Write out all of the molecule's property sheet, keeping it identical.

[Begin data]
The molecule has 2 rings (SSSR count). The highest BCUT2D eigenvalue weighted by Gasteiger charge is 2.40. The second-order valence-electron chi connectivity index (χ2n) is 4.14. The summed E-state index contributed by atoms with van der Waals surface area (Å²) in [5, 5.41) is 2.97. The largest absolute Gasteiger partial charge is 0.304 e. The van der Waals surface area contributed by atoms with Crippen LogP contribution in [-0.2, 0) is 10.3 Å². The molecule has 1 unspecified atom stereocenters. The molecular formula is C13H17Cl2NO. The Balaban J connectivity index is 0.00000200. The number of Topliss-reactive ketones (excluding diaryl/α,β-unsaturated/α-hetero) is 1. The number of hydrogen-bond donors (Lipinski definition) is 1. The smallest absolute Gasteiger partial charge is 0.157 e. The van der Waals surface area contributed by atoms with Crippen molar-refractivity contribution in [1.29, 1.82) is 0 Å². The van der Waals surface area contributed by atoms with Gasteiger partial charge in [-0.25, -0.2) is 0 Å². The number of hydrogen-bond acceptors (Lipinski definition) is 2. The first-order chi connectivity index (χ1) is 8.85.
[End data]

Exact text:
The molecule has 2 rings (SSSR count). The highest BCUT2D eigenvalue weighted by Gasteiger charge is 2.40. The second-order valence-electron chi connectivity index (χ2n) is 4.14. The summed E-state index contributed by atoms with van der Waals surface area (Å²) in [5, 5.41) is 2.97. The largest absolute Gasteiger partial charge is 0.304 e. The van der Waals surface area contributed by atoms with Crippen LogP contribution in [-0.2, 0) is 10.3 Å². The molecule has 1 unspecified atom stereocenters. The molecular formula is C13H17Cl2NO. The Balaban J connectivity index is 0.00000200. The number of Topliss-reactive ketones (excluding diaryl/α,β-unsaturated/α-hetero) is 1. The number of hydrogen-bond donors (Lipinski definition) is 1. The smallest absolute Gasteiger partial charge is 0.157 e. The van der Waals surface area contributed by atoms with Crippen molar-refractivity contribution in [1.29, 1.82) is 0 Å². The van der Waals surface area contributed by atoms with Gasteiger partial charge in [-0.25, -0.2) is 0 Å². The number of hydrogen-bond acceptors (Lipinski definition) is 2. The first-order chi connectivity index (χ1) is 8.85.